26 seconds before the race start with some of the racers listed on the right

Racers lined up. That's me centered in the  green "25 RIDE ON" kit.
The race was on the Zwift London course and included 4 laps on the flat route. Power-ups are legal to use and all riders must use a road bike - no TT bikes. There's no warm-up lap for this race. When the race starts - it's on!

After the race I had a chance to review my results. My Strava (and Garmin Connect) rides show about a 2+ minute slow pedal cool-down as part of the ride so my speed and heart-rate averages are probably shown lower than they were during the actual race portion of the ride. Zwift Power shows just the race information.




Zwift ride overview

Zwift ride report  - General

Zwift ride report - Timeline

Zwift ride report - Critical Power
I upped my FTP from 200 to 204.

New FTP watts score after race
The results are displayed on the Zwift application after the race. Of the 33 participants I came in 17th overall and 6th in my category. There were only 6 Cat. B riders who completed the race. I came in last but, it was still fun. As my wife said "how many of those racers do you think are in their 50s?" I don't know the answer but I doubt there are many so I'm happy with my results.

Race results on Zwift
The results are displayed on the Zwift Power website. Twenty-nine of the thirty-three riders that started the race actually finished. Four riders did not finish.

Zwift Power race information

Zwift Power race results
After I reached level 25, the highest level on Zwift, my goal shifted to climbing enough virtual mountains to attain the TRON bike. The virtual bike with glowing wheels. However, after having completed my first race I think I might have to try a few more. There aren't too many things that will pump up your competitive spirit than trying to beat the crap out of some young buck on a bike. It's all in good fun of course.

Thanks for reading.

Monday, August 28, 2017

Storm the Fort Half Triathlon - Race Report

This is my race report for the Storm the Fort triathlon. I'll try to break down my report to pre-race, including travel accommodations, where to eat, race segments; swim, bike and run, and post race. There is a brief summary afterwards.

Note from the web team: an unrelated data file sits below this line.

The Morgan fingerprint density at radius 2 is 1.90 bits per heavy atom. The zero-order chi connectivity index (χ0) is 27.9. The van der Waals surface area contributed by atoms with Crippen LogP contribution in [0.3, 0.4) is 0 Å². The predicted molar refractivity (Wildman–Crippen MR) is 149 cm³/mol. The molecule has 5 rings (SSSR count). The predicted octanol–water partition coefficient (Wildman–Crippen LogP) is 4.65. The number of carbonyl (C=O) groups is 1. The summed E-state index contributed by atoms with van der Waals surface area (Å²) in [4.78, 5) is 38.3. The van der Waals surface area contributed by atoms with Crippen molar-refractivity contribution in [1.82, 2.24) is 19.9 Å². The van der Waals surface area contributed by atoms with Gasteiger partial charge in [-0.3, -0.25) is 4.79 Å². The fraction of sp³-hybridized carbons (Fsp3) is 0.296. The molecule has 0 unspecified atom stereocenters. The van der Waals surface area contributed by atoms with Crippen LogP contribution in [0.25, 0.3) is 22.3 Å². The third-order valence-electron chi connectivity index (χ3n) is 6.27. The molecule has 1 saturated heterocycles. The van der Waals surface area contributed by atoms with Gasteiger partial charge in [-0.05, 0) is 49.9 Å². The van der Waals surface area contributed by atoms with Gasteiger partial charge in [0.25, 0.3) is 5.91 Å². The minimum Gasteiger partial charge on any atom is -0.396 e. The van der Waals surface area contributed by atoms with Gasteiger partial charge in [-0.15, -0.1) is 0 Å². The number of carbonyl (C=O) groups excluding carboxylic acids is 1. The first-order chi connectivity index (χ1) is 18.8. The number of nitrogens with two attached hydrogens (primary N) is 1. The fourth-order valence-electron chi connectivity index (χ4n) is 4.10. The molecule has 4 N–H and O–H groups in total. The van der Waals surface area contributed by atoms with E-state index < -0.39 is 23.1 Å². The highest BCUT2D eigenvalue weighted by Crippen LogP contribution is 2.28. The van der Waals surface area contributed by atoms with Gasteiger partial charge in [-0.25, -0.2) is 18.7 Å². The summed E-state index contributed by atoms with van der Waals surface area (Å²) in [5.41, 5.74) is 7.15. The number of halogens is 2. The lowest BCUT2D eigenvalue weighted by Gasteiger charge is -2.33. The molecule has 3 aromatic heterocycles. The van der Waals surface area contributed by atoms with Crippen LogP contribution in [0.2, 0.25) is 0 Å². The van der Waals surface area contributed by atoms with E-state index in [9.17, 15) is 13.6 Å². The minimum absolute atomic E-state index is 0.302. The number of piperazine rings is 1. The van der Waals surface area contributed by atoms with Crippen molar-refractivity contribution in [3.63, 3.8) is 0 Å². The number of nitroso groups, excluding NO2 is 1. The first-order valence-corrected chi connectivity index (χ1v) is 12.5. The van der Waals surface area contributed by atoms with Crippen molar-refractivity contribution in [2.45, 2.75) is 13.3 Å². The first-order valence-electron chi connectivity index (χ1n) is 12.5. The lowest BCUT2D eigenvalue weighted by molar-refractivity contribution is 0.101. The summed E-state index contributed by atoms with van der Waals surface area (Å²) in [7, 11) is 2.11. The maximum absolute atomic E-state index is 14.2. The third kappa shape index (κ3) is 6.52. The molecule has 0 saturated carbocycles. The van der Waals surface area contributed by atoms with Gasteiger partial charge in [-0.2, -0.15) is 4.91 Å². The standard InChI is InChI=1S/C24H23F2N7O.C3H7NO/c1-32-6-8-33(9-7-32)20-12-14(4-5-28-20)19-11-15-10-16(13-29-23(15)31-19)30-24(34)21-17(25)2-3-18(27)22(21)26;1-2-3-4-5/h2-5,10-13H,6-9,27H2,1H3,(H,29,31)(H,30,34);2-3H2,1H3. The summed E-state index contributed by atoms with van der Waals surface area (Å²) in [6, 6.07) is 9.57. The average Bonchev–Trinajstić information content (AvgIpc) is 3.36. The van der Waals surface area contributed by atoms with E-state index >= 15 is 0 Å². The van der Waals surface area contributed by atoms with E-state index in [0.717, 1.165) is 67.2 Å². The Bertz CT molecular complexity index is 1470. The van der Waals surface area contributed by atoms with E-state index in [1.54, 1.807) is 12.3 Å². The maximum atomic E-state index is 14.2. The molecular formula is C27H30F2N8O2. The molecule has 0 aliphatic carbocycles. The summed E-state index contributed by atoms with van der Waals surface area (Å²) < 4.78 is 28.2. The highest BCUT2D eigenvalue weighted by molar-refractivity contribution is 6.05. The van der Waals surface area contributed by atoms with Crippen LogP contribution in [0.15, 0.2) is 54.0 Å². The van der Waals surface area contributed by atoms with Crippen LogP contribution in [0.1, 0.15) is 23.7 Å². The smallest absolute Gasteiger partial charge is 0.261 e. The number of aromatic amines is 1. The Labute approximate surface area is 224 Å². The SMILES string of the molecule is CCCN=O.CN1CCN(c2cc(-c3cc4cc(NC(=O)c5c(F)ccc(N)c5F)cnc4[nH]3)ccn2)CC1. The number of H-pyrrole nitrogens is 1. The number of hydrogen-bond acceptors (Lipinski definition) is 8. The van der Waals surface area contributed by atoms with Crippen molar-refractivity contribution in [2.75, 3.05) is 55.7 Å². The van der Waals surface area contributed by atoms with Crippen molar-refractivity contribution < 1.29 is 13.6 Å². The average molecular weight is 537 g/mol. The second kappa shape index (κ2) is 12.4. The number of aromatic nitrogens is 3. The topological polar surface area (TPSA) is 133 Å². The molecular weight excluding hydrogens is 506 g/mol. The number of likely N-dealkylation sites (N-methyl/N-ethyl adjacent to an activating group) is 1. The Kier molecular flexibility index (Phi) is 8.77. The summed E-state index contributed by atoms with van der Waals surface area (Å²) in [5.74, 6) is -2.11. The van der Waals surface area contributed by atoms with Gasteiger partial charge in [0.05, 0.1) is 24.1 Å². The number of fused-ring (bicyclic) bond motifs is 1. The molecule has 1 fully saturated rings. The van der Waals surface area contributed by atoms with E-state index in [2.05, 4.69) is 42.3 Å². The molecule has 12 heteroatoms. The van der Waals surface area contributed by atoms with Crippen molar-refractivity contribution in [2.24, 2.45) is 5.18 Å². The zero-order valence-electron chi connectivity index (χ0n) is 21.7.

Pre-race
The Storm the Fort sprint and half (approx. 70.3) iron distance triathlon races took place on Saturday, August 26th, 2017 in Kingston, Tennessee. I competed in the half with two friends, Brenda Herrington and Stephanie Critchfield. My wife Susan and Brenda's hubby Mark came with us for support. This was the first triathlon I've done in years. All three of us registered for the half as a fitness check race for the full Ironman we're doing in Panama City Beach, Florida on November. 4th.

This was the 7th year for the Storm the Fort sprint and the 4th year for the half. The inaugural year of the race being in 2011 for the sprint. The first year of the half was in 2014. Those are the first years I could find for race results anyway. Even in 2016 these were small races but, those are some of the best races. The fact that Ironman branded races cost significantly more should, in my opinion, boost the appeal of races like Storm the Fort, and create an environment for competing races to grow in participation. I registered in late June for $140. Folks that registered on the day before the race only paid $180.

Brenda and Mark arrived in Kingston on Thursday. Susan, Stephanie and I arrived on Friday to the luxurious accommodations of the Super 8 hotel in Kingston. The Super 8 hotel was clean, inexpensive, and close to the event start. Brenda was kind enough to pick up our race packets on Thursday.  Kingston is about a 4 hour drive north up I-75 for us from Atlanta's southside. That 4 hour drive north meant cooler temperatures and, on this weekend, lower humidity. They were perfect conditions for a race.

Atlanta Traffic as we headed north to Kingston, TN

Brenda, Mark, Jason (on FaceTime), Stephanie, and Susan at the Super 8 Hotel in Kingston, TN